In accordance with one embodiment of the present invention, the foregoing aliasing and synchronization difficulties are overcome by sampling the analog channel at an integer multiple of the digital channel, and zero filling the set of sampled digital data so that it corresponds to the more densely sampled analog data. By so doing, measurements across a mixed domain boundary (such as the illustrated digital-to-analog converter 26) can be made to determine frequency response above the classical Fs digital /2 Nyquist limit.
The foregoing and additional features and advantages of the present invention will be more readily apparent from the following detailed description, which proceeds with reference to the accompanying drawings.
FIG. 1 illustrates the application of one form of the present invention to a representative mixed domain system.
FIG. 2 illustrates certain spectral characteristics of measurements made in the FIG. 1 system.
FIG. 3 illustrates representative digital and analog time records stored in the first and second instrument memories, and illustrates the zero filling used in the digital sample memory.
Referring to FIG. 1, the synchronization and aliasing problems noted above are solved by sampling the analog output signal at an integer multiple of the digital input signal, and zero filling the set of sampled digital data so that it corresponds to the more densely sampled analog data set. In the illustrated embodiment, the integral multiple is four. That is, Fs analog = 4*Fs digital. The analog and digital sample clocks should be phase locked together but need not be synchronized (i.e. share zero crossings) with a clock signal used in the system under test.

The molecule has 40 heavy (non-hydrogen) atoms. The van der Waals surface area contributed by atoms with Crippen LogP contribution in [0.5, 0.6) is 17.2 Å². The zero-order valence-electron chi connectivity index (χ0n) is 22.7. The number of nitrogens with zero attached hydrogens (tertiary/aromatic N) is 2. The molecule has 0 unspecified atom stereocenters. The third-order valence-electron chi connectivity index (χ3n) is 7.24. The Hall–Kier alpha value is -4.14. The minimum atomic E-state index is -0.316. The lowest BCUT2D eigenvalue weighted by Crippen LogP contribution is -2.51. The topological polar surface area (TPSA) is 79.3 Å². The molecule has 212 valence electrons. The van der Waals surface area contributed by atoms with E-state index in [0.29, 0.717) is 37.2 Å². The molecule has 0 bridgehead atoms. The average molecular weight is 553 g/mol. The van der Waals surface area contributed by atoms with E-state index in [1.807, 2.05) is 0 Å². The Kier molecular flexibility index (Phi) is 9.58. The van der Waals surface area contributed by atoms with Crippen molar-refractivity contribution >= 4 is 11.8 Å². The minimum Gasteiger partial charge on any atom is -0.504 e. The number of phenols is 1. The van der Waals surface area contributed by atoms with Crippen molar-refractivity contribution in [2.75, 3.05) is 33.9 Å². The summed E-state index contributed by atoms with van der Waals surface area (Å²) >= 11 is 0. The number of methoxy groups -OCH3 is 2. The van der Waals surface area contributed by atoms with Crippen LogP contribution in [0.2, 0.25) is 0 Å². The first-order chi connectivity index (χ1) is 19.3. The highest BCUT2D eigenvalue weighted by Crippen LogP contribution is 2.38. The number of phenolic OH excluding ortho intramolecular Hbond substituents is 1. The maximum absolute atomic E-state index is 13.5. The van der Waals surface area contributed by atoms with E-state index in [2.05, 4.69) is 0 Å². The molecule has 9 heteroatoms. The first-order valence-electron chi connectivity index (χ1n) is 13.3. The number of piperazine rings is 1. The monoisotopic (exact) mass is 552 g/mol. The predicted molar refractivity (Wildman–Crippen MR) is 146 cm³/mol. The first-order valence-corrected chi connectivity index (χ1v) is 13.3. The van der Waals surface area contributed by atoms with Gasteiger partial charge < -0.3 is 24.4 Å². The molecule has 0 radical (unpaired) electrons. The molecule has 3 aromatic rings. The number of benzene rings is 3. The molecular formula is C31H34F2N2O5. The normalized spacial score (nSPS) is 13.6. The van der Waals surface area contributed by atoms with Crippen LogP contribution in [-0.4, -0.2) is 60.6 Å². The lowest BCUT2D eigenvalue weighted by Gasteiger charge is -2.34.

The use of zero filling in the digital data applied to the first channel causes the FFT "bins" resulting from analysis of this data (which is sampled at the slower frequency Fs digital) to spectrally align with the bins resulting from analysis of the sampled analog data (which is sampled at the higher frequency Fs analog). This zero filling is illustrated by FIG. 3, which maps the contents of the analyzer's first and second memories. The first memory (which contains the digital data) has zeroes repetitively interspersed therein to align with the corresponding data in the second memory (which contains the analog data).
FIG. 2 shows the spectral response of a representative digital-to-analog converter 26 when excited with pseudo-random noise (line "A"). In this example, the digital sample frequency Fs digital is 40 KHz, the analog sample frequency Fs analog is 160 KHz, the low pass cutoff frequency is fixed at 100 KHz, and the frequency span over which accurate analysis is desired is 0-60 KHz. Aliases of the portion of the analog signal above 80 KHz (Fs analog /2) are mirrored down below 80 KHz. That is, a component of the analog signal at 81 KHz is aliased back at 79 KHz, etc. The spectrum of interest (0-60 KHz), however, is guarded from these aliases by operation of the low pass filter, which attenuates components of the analog signal above 100 KHz (an ideal filter is presumed in this example).